RCMP Commissioner Brenda Lucki has announced her retirement and will step down from the top job next month.
In a statement, Lucki said she had made a “personal decision” to leave the post.
“This was not an easy decision as I love the RCMP and have loved being the 24th commissioner. I am so incredibly proud to have had the opportunity to lead this historic organization and witness first hand the tremendous work being done each and every day by all employees from coast to coast to coast and internationally,” she said.
Lucki, who was sworn in on April 16, 2018, said the national force has made “some great progress” in meeting the expectations of Canadians, communities and policing partners.
Her last day in the job will be March 17.
It has been been a challenging year for the outgoing commissioner, who has been pursued by allegations of political interference and mixed reviews of her performances in front of public inquiries and commissions.
She ended 2022 facing calls for her resignation from multiple sources — including the Opposition Conservatives and a provincial justice minister.
Lucki’s response to the federal government’s decision to invoke the Emergencies Act in response to convoy protests has come under attack — and was cited by Alberta Justice Minister Tyler Shandro as a reason to fire her.
“She failed to inform the federal cabinet of all law enforcement options available prior to the decision to invoke the Emergencies Act,” Shandro said in a November statement.
Lucki’s announcement comes just days ahead of the anticipated release of a report from Justice Paul Rouleau on the commission of inquiry into the use of the Emergencies Act.
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Lucki insisted she has “accomplished a lot” with the senior executive team and RCMP employees, including modernizing the force and addressing internal challenges.
“I’m so proud of the steps we’ve taken to modernize – to increase accountability, address systemic racism, ensure a safe and equitable workplace and advance reconciliation with Indigenous peoples,” she said in the statement.
“I leave knowing I did my best and take comfort that the RCMP is well placed to shine in its 150th year.”
Public Safety Minister Marco Mendicino thanked Lucki for her years of service.
“From training new recruits at depot to becoming the Mounties’ first woman commissioner, she has dedicated her life to keeping Canadians safe,” he tweeted. “Commissioner Lucki has led the force for nearly five years, navigating through the pandemic and beyond. I want to thank her for her partnership and dedication.”
Mendicino said the government will now begin the process of appointing the next commissioner.
Conservative MP Glen Motz said he attended courses with Lucki during his policing days.
“I think she … was well-intended and unfortunately became probably overly yanked around by Public Safety, by the minister and by this government. And that’s unfortunate,” he said. “You know, I wish her well in retirement and I thank her for her service.”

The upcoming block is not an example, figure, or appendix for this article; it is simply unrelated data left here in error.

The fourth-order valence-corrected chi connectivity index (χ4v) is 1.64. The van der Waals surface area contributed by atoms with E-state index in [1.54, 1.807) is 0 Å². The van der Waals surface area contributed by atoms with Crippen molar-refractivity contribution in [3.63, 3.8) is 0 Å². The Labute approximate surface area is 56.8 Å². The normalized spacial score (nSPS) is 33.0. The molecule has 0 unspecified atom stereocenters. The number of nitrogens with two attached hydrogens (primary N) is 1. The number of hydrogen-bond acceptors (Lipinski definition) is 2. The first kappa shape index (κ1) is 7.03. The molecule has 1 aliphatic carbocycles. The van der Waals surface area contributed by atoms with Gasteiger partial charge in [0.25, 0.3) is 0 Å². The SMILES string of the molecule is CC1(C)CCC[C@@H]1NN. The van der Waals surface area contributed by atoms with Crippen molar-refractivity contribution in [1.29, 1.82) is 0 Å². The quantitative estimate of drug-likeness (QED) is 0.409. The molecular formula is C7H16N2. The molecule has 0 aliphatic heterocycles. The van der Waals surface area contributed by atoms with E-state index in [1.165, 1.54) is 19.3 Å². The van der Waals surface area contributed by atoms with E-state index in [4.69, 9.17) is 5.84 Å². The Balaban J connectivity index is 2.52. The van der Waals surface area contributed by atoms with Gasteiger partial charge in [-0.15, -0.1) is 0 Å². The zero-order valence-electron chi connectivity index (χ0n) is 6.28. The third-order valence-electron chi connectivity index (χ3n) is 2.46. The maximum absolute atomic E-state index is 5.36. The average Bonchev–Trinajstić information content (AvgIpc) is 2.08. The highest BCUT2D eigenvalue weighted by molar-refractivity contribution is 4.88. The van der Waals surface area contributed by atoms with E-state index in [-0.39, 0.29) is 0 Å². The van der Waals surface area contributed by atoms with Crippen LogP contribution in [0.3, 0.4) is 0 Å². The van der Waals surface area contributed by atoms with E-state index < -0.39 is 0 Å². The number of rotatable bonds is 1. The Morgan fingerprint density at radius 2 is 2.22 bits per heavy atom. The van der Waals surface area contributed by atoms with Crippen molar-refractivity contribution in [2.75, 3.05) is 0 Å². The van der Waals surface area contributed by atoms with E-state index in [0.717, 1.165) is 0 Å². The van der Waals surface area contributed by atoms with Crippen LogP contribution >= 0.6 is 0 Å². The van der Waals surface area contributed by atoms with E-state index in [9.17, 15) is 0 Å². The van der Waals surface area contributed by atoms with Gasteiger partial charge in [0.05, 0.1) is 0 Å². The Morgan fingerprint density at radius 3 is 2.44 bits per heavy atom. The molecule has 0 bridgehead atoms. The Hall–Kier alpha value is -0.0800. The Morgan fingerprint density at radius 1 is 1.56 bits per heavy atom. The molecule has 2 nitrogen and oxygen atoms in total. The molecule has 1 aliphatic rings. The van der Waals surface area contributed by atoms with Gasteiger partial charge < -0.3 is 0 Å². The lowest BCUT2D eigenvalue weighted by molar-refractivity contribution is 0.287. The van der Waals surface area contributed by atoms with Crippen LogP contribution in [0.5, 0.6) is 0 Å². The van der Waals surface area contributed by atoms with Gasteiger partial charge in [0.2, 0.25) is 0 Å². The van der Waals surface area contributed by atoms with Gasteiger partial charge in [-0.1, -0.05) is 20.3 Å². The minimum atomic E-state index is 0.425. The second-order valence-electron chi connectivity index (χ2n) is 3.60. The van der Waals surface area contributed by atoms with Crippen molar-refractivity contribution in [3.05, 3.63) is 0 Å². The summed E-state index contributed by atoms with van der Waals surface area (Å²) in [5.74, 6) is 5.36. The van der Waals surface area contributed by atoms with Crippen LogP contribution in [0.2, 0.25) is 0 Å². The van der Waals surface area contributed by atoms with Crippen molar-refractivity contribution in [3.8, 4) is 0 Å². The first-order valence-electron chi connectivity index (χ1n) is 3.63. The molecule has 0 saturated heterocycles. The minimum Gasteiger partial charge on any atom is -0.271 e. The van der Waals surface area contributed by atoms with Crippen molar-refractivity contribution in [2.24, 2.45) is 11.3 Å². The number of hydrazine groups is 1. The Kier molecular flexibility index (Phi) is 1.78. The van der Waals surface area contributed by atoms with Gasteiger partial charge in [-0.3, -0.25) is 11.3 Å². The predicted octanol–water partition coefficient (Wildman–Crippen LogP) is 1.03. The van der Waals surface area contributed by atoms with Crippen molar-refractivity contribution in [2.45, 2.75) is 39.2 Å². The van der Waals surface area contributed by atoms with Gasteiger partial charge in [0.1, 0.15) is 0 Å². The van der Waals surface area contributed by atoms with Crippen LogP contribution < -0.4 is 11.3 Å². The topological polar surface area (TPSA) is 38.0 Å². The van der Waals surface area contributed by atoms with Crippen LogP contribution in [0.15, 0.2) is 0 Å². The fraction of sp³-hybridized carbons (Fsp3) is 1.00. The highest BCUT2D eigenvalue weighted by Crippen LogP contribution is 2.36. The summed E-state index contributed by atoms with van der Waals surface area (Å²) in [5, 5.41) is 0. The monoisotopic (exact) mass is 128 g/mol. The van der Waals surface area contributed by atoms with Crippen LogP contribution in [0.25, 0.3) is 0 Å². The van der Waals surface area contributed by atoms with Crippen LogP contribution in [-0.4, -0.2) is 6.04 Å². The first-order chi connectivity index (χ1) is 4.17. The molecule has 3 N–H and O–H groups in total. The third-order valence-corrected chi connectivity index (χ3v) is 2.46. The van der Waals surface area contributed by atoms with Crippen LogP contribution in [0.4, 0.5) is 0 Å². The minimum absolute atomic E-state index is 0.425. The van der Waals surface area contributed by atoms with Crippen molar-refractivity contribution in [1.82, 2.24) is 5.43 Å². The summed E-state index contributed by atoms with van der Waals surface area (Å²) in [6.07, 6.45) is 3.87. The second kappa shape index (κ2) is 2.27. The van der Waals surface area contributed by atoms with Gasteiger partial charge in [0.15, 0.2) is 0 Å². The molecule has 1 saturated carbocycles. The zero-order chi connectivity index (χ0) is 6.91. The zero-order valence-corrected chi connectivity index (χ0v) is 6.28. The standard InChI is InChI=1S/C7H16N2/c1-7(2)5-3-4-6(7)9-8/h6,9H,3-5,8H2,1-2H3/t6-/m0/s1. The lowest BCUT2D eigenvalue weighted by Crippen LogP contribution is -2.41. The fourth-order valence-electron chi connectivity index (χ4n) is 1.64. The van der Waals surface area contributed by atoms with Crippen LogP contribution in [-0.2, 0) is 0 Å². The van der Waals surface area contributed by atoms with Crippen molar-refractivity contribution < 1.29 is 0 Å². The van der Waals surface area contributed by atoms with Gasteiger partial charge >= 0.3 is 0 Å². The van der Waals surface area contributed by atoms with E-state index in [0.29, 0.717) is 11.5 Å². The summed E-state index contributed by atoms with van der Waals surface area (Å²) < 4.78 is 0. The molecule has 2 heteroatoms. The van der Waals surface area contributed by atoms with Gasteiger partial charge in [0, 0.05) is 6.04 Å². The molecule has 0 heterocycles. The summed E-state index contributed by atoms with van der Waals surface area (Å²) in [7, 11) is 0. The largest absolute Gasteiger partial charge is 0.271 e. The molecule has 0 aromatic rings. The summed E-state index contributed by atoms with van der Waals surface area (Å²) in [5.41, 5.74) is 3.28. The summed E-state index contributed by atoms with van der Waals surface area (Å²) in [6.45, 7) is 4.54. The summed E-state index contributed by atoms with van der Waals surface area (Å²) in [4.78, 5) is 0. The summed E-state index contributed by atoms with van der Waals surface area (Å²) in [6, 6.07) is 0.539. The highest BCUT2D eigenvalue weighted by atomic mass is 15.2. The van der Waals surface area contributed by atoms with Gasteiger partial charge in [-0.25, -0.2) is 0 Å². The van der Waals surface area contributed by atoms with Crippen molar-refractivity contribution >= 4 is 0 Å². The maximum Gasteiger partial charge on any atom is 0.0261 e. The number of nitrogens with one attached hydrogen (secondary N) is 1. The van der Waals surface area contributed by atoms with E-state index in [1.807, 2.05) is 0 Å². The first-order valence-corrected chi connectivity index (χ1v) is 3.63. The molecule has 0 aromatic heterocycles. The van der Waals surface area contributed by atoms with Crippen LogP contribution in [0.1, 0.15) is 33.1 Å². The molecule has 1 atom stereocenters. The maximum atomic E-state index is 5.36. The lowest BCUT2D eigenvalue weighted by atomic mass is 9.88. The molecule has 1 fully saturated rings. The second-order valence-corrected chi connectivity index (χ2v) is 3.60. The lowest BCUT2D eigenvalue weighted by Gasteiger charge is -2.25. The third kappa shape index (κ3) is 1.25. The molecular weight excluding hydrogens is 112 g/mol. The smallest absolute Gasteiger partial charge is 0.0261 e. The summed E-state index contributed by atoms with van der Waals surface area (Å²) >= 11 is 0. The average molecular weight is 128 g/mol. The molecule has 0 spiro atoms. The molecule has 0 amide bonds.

NDP public safety critic Peter Julian wished Lucki a happy retirement but said issues of systemic racism and a lack of accountability were not adequately addressed during her tenure.
“We’re certainly hoping that the federal government takes care to ensure that the next commissioner deals with these issues and that the RCMP finally starts finding solutions to these problems,” he said.
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Brian Sauvé, head of the National Police Federation, said he enjoyed a “constructive and productive working relationship” with Lucki.
“Despite the various challenges and public scrutiny that come with being a leader, Commissioner Lucki’s commitment to public safety, to the communities she served over the course of her career, and to fostering a modern and constructive approach to labour relations … is a testament to her dedication and professionalism,” Sauvé said in a media statement.
Lucki faced some criticism in 2020 when she told certain media outlets she was “struggling” to define the term when asked if there was systemic racism in the RCMP. She later said she believes systemic racism exists in the force.
When Lucki was appointed in 2018, she vowed to rid the force of a toxic workplace culture, but she warned that it would take some time. At the time, she said an unhealthy culture has been deeply ingrained in the RCMP over decades and changing attitudes for the better will require patience.
She took the helm after her predecessor Bob Paulson delivered a historic apology to female officers and civilian members as part of a settlement in two class-action lawsuits for harassment and sexual abuse.
In her statement, Lucki cites a website outlining the key areas where the RCMP is focusing its efforts to change and modernize:
- Ensuring a safe, equitable workplace to prevent workplace harassment and discrimination.
- Addressing systemic racism that affects employees and diverse communities served by the RCMP.
- Advancing reconciliation with Indigenous peoples by building trust and respect and acknowledging past harms.
- Supporting modern policing with evolving tools, techniques and technology.
- Improving accountability, transparency and conduct of employees; ensuring consequences are “meaningful and rehabilitative.”